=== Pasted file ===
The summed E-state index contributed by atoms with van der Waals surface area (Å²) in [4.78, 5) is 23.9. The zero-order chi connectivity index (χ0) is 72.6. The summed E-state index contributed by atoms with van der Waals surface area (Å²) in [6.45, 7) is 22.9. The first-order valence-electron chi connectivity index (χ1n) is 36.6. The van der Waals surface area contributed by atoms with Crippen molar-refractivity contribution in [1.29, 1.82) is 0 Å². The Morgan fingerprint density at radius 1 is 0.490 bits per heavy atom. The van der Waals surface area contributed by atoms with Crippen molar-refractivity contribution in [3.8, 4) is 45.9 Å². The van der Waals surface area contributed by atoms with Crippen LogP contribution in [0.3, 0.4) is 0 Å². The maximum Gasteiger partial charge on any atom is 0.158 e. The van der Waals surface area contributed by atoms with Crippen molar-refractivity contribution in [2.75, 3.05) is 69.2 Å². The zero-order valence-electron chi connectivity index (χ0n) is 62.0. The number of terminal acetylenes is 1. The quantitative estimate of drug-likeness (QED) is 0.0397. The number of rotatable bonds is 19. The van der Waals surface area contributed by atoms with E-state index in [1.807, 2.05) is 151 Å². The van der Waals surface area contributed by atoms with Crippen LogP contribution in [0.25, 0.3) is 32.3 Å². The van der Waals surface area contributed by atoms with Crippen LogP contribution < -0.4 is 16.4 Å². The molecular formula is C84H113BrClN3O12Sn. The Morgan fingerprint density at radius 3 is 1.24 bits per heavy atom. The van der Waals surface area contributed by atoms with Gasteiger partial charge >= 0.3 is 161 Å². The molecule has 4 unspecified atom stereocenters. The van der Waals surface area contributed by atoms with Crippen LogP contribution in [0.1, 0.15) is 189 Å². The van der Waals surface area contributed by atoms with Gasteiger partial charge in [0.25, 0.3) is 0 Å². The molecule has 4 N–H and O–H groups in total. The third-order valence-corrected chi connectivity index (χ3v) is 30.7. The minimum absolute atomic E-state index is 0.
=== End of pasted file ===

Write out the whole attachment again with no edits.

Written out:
The summed E-state index contributed by atoms with van der Waals surface area (Å²) in [4.78, 5) is 23.9. The zero-order chi connectivity index (χ0) is 72.6. The summed E-state index contributed by atoms with van der Waals surface area (Å²) in [6.45, 7) is 22.9. The first-order valence-electron chi connectivity index (χ1n) is 36.6. The van der Waals surface area contributed by atoms with Crippen molar-refractivity contribution in [1.29, 1.82) is 0 Å². The Morgan fingerprint density at radius 1 is 0.490 bits per heavy atom. The van der Waals surface area contributed by atoms with Crippen molar-refractivity contribution in [3.8, 4) is 45.9 Å². The van der Waals surface area contributed by atoms with Crippen LogP contribution in [0.3, 0.4) is 0 Å². The maximum Gasteiger partial charge on any atom is 0.158 e. The van der Waals surface area contributed by atoms with Crippen molar-refractivity contribution in [2.75, 3.05) is 69.2 Å². The zero-order valence-electron chi connectivity index (χ0n) is 62.0. The number of terminal acetylenes is 1. The quantitative estimate of drug-likeness (QED) is 0.0397. The number of rotatable bonds is 19. The van der Waals surface area contributed by atoms with E-state index in [1.807, 2.05) is 151 Å². The van der Waals surface area contributed by atoms with Crippen LogP contribution in [0.25, 0.3) is 32.3 Å². The van der Waals surface area contributed by atoms with Crippen LogP contribution < -0.4 is 16.4 Å². The molecular formula is C84H113BrClN3O12Sn. The Morgan fingerprint density at radius 3 is 1.24 bits per heavy atom. The van der Waals surface area contributed by atoms with Gasteiger partial charge >= 0.3 is 161 Å². The molecule has 4 unspecified atom stereocenters. The van der Waals surface area contributed by atoms with Crippen LogP contribution in [0.1, 0.15) is 189 Å². The van der Waals surface area contributed by atoms with Gasteiger partial charge in [0.25, 0.3) is 0 Å². The molecule has 4 N–H and O–H groups in total. The third-order valence-corrected chi connectivity index (χ3v) is 30.7. The minimum absolute atomic E-state index is 0.